Main definitions of peter in English

: peter1peter2

peter1

verb

[NO OBJECT]
  • Decrease or fade gradually before coming to an end.

    ‘the storm had petered out’
    • ‘And there the story sort of peters out, I'm afraid.’
    • ‘Some films peter out purely on lack of effort in developing the main storyline.’
    • ‘That argument went in circles for a while before petering out in non-resolution.’
    • ‘Gradually Barcelona had petered out in that first half, Ronaldinho in particular.’
    • ‘By the end, however, the film sort of peters out, and the script falls apart.’
    • ‘We never get beyond a three-volley reply situation as conversation peters out after establishing that we're both fine and neither of us cares.’
    • ‘The communal disturbance continued for a couple of weeks before petering out.’
    • ‘In fact you can't - the road peters out at the Beacon, a white landmark on top of a cliff, which looks like a giant coasthouse.’
    • ‘The men in green will be disappointed with their performance as their smooth first half petered out in the second.’
    • ‘The events of their communities marking the passage of each year were petering out as young people left for the capital cities.’
    • ‘When the door shuts, conversation peters out, expressions sour, a drunk guy in a shiny shirt leans against the wall.’
    • ‘But when I looked up, further downstream, I could see the river narrowing, petering out.’
    • ‘A path petered out a few feet from my washing line at the back.’
    • ‘The ending peters out inconclusively in a welter of playful/sloppy metafictional games.’
    • ‘The game looked to be petering out to a drab draw, until Aidan McCarron, the flying Mary's full-forward, was wrestled to the ground inside the square.’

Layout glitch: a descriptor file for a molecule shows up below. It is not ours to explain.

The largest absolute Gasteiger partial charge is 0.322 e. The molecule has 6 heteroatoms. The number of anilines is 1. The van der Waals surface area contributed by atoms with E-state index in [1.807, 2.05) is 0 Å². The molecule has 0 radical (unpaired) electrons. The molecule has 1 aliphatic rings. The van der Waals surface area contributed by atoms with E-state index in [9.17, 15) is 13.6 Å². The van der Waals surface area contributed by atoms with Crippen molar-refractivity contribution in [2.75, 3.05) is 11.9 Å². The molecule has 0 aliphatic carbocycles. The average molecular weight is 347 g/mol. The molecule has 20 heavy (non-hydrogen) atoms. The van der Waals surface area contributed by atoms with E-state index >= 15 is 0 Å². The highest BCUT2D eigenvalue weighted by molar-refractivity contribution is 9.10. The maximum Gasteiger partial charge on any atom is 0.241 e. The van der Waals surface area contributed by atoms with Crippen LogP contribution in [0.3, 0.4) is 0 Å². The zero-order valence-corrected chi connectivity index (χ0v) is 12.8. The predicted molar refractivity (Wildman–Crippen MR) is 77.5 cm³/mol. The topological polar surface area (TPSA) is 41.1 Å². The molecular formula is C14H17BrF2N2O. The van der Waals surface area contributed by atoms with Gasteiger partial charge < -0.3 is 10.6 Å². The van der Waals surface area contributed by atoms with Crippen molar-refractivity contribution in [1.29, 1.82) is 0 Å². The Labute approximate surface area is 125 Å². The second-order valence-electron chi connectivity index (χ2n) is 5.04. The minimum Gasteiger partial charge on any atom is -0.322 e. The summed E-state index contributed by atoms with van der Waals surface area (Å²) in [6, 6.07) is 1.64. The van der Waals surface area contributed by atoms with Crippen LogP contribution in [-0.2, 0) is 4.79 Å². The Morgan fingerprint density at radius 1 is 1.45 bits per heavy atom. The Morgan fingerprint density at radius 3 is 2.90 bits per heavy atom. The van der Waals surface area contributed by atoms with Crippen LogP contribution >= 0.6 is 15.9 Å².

• ‘But the movie doesn't really hold together; apart from the irritating visual style, the script really peters out and most of the performances are played way too broadly.’
    • ‘We then rewind through the previous stories, expecting everything to come together with a bang, but instead seeing each tale peter out in a whimper.’
    • ‘Elsewhere in the city, however, the convulsions of anarchy appeared to be petering out.’
    • ‘The ending, in particular, is a definite let-down as the script simply peters out in dialogue rather than concluding on the monumental bang Tarantino's been teasing us to expect all along.’
    • ‘I go for a run along a river path that quickly peters out and leaves me in an industrial zone.’
    disappear, vanish into thin air, be lost to sight, be lost to view, be invisible, become invisible, evaporate, dissipate, disperse, fade, fade away, melt away, evanesce, recede from view, withdraw, depart, leave, go away
    View synonyms

Origin

Early 19th century: of unknown origin.

Pronunciation:

peter

/ˈpēdər/

Main definitions of peter in English

: peter1peter2

peter2

noun

informal
  • A man's penis.

Origin

Late Middle English: from the given name Peter, applied in many transferred uses. The current sense dates from the early 20th century.

Pronunciation:

peter

/ˈpēdər/

Main definitions of peter in English

: peter1peter2

Peter

noun

  • Either of two books of the New Testament, epistles ascribed to St. Peter.

    • ‘The biblical scholar John Dominic Crossan dates the account of the passion within the Gospel of Peter to the middle of the first century C.E.’
    • ‘The purpose of this blog is to share and discuss info about recent New Testament research with a particular emphasis on 1 Peter.’

Pronunciation:

Peter

/ˈpēdər/